One inch ended MAJ Andy Ingalsbe’s service in theater. In September 2009, a sniper’s round struck him in the back, an inch below his Kevlar vest. The reservist and his civil affairs team had just completed a humanitarian mission in Afghanistan’s Paktika province.
The well-placed projectile did extensive damage. The bullet cracked two vertebrae, destroyed Ingalsbe’s right kidney, and wrecked his liver and digestive tract. Unable to brace himself for the fall, Ingalsbe also injured his neck when his head slammed against the ground.
Surgical teams treated him at Forward Operating Base Sharana and Bagram Airfield in Afghanistan. They also digitally documented Ingalsbe’s care in computer systems fielded and supported by the Army’s Medical Communications for Combat Casualty Care program. His digital medical history helped physicians at Walter Reed Army Medical Center, Washington, DC, piece together his traumatic story.
“I arrived at Walter Reed five days after my injury, but I regained consciousness on the 18th day,” Ingalsbe said. “The doctors told me about my injuries, and I required a lot of replumbing. Surgeons in Afghanistan removed a kidney and my right colon. The entire time I lived at Walter Reed, the doctors never asked me about any of my prior treatments. They had all of the information in my digital records. One doctor said that I looked better medically in person than what was documented in my chart.”
VOLUNTARY TOUR CUT SHORT
Ingalsbe was devastated by the timing of the injury. For 25 years, he had trained for combat as a military policeman. In 2005, he came out of retirement voluntarily to serve on the battlefield in civil affairs.
From 2005 to 2006, Ingalsbe led more than 80 missions throughout Iraq. His teams dug wells, repaired schools, and handed out food. However, the humanitarian experience came with a price. An improvised explosive device damaged his hearing. Ingalsbe remained committed to the mission. At the end of his tour, he retired for a second time.
In 2008, he returned to active duty and deployed in the same capacity, this time for one year in Afghanistan. While in theater, he decided to extend for a second year. Two days before he was set to begin another yearlong tour, the sniper’s bullet ended Ingalsbe’s service in theater.
Ingalsbe recuperated at Walter Reed for eight months. Digital medical history from the battlefield and home enabled MAJ Jane Dickler, Nurse Case Manager with the Warrior Transition Brigade at Walter Reed, to keep a close watch on Ingalsbe and others.
“I review the electronic records and treatment plan to make sure my patients receive the medical attention they require,” Dickler said. “Since the medical staff captures patient data electronically, it eliminates the need to hunt for paper forms. It also significantly reduces the possibility of losing patient information. My team also reviews appointment schedules so that patients are where they need to be at the correct times.”
Ingalsbe underwent a second surgery in March 2010. To repair the damage in his neck, a neurosurgeon inserted two titanium discs and a metal plate to hold them in place. Three months after the operation, Ingalsbe transferred to the Community-Based Warrior Transition Unit-Arkansas (CBWTU-AR). Ingalsbe continues his rehabilitation at outpatient facilities in his hometown of West Plains, MO.
“Patients such as Ingalsbe are able to receive medical care in their own communities,” said MAJ Barbara Schulz, Nurse Case Manager with the CBWTU-AR, who manages Ingalsbe’s care. “When Ingalsbe receives physical therapy at his local hospital or meets with his family physician, we receive documentation from the civilian providers. Ultimately, all of the records we collect will go to the Department of Veterans Affairs, allowing future providers to view his complete medical history.”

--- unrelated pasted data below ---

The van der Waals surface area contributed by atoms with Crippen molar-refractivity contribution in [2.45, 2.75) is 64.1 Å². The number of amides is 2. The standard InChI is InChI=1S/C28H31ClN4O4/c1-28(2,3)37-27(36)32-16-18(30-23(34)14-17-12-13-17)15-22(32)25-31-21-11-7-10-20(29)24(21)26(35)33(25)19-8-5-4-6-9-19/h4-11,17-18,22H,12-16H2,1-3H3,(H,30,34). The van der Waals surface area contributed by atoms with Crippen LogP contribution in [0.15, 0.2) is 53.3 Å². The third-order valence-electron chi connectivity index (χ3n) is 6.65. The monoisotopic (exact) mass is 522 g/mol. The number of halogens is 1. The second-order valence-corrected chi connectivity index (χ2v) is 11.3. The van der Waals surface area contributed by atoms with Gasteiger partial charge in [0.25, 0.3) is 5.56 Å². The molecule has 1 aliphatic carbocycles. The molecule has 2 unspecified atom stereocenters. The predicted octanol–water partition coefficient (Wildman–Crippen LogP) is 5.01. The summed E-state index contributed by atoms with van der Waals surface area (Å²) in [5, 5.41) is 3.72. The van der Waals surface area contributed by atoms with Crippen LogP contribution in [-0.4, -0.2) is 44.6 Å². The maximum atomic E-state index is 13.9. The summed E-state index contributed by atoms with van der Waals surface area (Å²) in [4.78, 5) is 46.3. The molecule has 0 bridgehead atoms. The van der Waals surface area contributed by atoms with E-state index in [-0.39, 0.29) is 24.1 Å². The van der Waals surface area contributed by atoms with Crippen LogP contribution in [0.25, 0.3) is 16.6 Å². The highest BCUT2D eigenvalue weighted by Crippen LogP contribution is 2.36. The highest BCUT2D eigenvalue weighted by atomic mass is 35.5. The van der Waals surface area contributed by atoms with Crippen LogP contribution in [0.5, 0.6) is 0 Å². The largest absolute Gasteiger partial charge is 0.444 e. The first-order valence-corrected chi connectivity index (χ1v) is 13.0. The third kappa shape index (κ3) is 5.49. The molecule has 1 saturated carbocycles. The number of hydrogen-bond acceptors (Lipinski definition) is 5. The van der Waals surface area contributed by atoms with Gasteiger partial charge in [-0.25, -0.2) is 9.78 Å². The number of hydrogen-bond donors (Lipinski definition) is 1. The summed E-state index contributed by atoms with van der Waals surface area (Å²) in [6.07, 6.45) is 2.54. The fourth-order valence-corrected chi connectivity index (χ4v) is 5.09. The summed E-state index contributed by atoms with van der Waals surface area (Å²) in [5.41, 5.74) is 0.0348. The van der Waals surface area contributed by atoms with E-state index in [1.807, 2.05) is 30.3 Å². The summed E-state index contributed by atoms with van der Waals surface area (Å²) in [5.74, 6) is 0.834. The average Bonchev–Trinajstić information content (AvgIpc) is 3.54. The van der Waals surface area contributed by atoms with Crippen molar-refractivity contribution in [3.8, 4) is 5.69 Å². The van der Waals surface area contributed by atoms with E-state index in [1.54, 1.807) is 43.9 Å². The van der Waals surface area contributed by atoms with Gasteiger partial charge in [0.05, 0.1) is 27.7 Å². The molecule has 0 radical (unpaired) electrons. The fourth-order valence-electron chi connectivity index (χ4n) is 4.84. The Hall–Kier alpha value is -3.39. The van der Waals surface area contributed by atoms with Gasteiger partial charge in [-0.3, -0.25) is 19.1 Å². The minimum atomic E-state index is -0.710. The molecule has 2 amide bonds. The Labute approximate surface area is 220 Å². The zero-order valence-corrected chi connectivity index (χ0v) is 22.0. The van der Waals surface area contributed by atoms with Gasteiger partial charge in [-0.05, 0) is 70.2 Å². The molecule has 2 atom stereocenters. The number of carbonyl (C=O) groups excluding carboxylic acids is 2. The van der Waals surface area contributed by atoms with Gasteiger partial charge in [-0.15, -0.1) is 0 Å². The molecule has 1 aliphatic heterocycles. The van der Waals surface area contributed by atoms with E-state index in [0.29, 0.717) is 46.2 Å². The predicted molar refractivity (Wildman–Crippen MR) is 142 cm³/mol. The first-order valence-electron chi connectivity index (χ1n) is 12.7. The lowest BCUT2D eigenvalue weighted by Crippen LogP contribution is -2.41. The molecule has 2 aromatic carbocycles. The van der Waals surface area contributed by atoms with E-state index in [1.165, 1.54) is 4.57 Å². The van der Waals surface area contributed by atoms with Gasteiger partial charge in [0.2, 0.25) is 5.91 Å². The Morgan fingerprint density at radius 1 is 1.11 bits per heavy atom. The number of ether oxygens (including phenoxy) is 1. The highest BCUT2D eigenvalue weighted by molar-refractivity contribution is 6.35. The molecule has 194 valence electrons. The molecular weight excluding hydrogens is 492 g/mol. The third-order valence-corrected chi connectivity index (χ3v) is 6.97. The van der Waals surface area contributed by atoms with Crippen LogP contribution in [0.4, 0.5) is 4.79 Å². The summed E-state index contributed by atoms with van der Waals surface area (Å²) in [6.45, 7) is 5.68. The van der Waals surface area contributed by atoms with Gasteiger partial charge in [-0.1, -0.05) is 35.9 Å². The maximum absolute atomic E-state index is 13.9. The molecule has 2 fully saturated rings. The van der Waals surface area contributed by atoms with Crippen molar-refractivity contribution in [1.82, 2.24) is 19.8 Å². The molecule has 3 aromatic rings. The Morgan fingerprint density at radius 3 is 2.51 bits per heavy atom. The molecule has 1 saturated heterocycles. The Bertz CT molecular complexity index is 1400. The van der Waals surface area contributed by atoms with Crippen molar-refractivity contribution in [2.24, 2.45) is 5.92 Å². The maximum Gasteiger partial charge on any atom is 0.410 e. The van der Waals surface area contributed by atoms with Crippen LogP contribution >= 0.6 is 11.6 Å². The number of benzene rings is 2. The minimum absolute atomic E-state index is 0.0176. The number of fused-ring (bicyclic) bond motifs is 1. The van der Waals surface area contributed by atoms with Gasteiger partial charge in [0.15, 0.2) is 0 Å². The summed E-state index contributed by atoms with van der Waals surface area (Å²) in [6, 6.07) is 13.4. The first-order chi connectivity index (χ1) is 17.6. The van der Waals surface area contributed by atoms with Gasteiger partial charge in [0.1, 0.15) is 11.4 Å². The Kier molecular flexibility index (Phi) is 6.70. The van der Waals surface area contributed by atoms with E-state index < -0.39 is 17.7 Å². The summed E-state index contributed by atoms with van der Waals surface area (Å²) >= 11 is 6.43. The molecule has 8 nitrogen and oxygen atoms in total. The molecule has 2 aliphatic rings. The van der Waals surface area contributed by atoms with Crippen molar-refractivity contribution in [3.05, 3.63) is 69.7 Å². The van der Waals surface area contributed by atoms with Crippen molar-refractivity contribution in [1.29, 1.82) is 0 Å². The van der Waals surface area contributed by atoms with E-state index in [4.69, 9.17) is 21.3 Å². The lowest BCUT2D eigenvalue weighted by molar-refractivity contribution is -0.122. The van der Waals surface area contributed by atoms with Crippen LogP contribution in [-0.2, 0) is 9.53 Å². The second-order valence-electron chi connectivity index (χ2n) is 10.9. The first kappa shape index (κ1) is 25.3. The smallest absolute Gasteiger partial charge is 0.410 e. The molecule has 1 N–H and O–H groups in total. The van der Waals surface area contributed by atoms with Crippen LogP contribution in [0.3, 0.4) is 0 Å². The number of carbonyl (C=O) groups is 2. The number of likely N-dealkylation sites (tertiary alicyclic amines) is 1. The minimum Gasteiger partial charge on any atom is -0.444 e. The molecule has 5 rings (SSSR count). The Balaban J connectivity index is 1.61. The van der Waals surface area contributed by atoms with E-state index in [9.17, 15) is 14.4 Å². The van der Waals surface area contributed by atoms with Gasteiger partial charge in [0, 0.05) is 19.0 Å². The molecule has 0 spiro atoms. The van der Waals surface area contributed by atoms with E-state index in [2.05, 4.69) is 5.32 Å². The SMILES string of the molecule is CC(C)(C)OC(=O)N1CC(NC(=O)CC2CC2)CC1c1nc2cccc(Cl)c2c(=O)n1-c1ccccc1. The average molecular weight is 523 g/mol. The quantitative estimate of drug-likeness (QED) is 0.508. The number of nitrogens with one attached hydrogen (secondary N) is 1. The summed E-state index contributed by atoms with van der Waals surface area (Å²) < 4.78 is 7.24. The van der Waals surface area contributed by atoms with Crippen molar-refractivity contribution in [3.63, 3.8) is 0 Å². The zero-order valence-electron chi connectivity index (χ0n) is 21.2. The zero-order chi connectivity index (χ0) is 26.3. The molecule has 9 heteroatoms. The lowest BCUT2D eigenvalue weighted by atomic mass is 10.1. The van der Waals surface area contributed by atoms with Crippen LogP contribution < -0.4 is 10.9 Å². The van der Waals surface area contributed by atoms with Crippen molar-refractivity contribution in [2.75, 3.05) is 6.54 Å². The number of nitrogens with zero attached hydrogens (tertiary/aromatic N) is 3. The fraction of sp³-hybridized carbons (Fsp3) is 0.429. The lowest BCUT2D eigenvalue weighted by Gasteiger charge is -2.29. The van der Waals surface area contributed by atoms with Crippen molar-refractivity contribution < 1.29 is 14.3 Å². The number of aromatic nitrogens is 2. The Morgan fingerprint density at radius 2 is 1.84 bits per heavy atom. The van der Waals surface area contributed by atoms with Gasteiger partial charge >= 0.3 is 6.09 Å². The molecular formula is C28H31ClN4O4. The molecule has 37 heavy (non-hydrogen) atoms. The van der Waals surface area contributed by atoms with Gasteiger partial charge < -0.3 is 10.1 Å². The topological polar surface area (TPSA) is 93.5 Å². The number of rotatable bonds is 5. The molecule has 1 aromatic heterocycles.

CONTINUING THE PAPER TRAIL
Ingalsbe still collects paper copies of every form from his appointments, although digital medical records have replaced paper forms. Since he was shot, the paper folder has been replaced by a plastic binder. He also has CD-ROMs and DVDs with the results of his radiology exams.
One doctor said that I looked better medically in person than what was documented in my chart.[rule type=”basic”]
“The military is much different today than when I began my career 30 years ago,” Ingalsbe said. “For most of my career, service members kept paper copies of their medical records to protect against a clinic misplacing months or years of medical information. Today, digital notes build upon older records like e-mail messages. I don’t have a medical background, but the digital records are pretty easy to follow.”
Periodically, Ingalsbe returns to Walter Reed for follow-up appointments, and he looks forward to the day when he receives medical clearance from both surgeries. When that happens, he will retire from the military for a third and final time. When the time comes for a medical review board to determine his future medical benefits, the board will be well-informed, Ingalsbe notes.
“Between my paper copies and the digital records in the military’s computer system, I have my medical history covered,” he said. “The medical board will have a complete medical picture of my military service.
“I have a lot of good memories from my military career. As a permanent reminder of my deployment to Afghanistan, I have a 12-inch scar on my abdomen and the sniper’s round mounted on my wall with my Purple Heart.”
- BILL SNETHEN provides Medical Communications for Combat Casualty Care Program public relations support. He holds a B.A. in communications from William Paterson University. Snethen has more than 15 years of public relations experience.